This mode of thinking might be seen to emerge from an approach to war from the perspective of Foucault’s concept of governmentality, war as both total and continuous, as he suggests in Society Must be Defended,
politics is the continuation of war by other means. Politics, in other words, sanctions and reproduces the disequilibrium of forces manifested in war. Inverting the proposition also means something else, namely that within this ‘civil peace,’ these political struggles, these clashes over or with power, these modifications of relations of force – the shifting balance, the reversals – in a political system, all these things must be interpreted as a continuation of war.
Hardt and Negri’s Multitude is a Foucault-inspired text on war, published on the eve of the ‘war on terrorism,’ an American-led global counterterrorism campaign launched in response to the September 11, 2001, attacks. The ‘war on terrorism’ had a huge effect on international relations, discursively comparable to that of the ‘Cold War,’ inspired by Leo Strauss and the US neoconservative’s Project for the New American Century, and involving major wars in both Afghanistan (2001-2021) and Iraq (2003-2011), after the 9/11 attack on the World Trade Centre, the deadliest terrorist event on American soil. For Hardt and Negri, this series of events manifested as a shift from ‘imperial peace’ to continuous and total war. As Ayça Çubukçu explains, ‘Empire argues that the transnational globalisation of economic and social relations is coupled, simultaneously, with the parallel emergence of a supranational political sovereignty…legitimated through the universal discourse of human rights, arguments predicated on ‘just war’ theories, calls for and practices of humanitarian intervention, and political valorisations of the ‘effectiveness of global police actions in resolving conflicts.’ This world sovereignty gives way to a ‘postimperialist era’ where no single nation-state is capable of functioning as the centre of the new world power. By contrast,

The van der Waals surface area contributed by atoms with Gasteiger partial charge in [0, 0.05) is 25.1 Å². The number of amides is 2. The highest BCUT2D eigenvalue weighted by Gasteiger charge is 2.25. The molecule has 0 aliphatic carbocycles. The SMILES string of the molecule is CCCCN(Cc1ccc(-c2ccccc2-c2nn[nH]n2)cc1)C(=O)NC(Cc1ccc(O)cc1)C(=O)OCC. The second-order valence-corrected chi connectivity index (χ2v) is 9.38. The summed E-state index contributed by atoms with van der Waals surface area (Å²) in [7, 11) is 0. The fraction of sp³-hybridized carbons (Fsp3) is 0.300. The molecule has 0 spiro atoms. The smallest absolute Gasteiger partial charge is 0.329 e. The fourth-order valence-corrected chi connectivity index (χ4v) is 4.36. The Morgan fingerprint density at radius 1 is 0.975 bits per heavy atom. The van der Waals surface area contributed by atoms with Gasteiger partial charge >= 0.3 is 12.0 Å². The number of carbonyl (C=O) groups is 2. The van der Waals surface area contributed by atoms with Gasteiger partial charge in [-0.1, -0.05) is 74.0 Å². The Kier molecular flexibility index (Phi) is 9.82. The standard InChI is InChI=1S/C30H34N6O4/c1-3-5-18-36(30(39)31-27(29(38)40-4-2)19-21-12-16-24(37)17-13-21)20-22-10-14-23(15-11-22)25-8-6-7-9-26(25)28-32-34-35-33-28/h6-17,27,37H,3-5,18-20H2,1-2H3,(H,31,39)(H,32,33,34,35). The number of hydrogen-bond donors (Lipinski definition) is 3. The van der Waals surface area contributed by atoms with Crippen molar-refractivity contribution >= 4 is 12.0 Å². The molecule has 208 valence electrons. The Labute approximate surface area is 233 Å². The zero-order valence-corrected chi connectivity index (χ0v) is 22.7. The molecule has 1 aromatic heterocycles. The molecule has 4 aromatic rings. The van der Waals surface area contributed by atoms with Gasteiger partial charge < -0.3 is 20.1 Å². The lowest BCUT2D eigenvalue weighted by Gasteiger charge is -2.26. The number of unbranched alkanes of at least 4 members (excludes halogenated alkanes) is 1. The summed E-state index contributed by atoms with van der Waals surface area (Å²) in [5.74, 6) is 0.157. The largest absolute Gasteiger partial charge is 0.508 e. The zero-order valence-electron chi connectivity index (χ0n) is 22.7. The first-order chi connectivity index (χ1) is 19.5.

imperial sovereignty operates through a network form of power – a cooperative yet hierarchical web of global administration and command which links all nation-states, international institutions such as the United Nations, IMF, World Bank, G-8 and WTO, transnational corporations, and benevolent NGOs under a new global paradigm of rule. In this situation, ‘not even the United States can ‘go it alone’ and maintain global order without collaborating with other major powers in the network of Empire’ (Multitude xii). But one problem with this formulation is the possibility that the United States is interested not only in ‘maintaining’ the current imperial order and its supranational tendencies, as outlined by Hardt and Negri, but also in ‘creating’ another, as it may decide.